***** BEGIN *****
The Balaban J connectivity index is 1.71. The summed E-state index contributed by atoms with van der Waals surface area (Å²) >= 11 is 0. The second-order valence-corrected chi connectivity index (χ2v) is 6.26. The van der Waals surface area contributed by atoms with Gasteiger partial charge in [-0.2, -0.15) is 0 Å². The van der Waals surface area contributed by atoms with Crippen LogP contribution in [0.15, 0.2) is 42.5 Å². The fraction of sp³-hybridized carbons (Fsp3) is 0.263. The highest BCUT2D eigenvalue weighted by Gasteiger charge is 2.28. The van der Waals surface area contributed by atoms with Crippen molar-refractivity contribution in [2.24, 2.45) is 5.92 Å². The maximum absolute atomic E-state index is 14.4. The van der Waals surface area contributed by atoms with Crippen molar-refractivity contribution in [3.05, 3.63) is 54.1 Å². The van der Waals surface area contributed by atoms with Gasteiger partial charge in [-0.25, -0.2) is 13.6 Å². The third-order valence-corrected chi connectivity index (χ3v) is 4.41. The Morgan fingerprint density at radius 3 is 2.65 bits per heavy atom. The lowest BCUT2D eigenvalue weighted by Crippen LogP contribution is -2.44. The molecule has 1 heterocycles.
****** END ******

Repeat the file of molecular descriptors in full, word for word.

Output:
The Balaban J connectivity index is 1.71. The summed E-state index contributed by atoms with van der Waals surface area (Å²) >= 11 is 0. The second-order valence-corrected chi connectivity index (χ2v) is 6.26. The van der Waals surface area contributed by atoms with Gasteiger partial charge in [-0.2, -0.15) is 0 Å². The van der Waals surface area contributed by atoms with Crippen LogP contribution in [0.15, 0.2) is 42.5 Å². The fraction of sp³-hybridized carbons (Fsp3) is 0.263. The highest BCUT2D eigenvalue weighted by Gasteiger charge is 2.28. The van der Waals surface area contributed by atoms with Crippen molar-refractivity contribution in [2.24, 2.45) is 5.92 Å². The maximum absolute atomic E-state index is 14.4. The van der Waals surface area contributed by atoms with Crippen molar-refractivity contribution in [3.05, 3.63) is 54.1 Å². The van der Waals surface area contributed by atoms with Gasteiger partial charge in [-0.25, -0.2) is 13.6 Å². The third-order valence-corrected chi connectivity index (χ3v) is 4.41. The Morgan fingerprint density at radius 3 is 2.65 bits per heavy atom. The lowest BCUT2D eigenvalue weighted by Crippen LogP contribution is -2.44. The molecule has 1 heterocycles.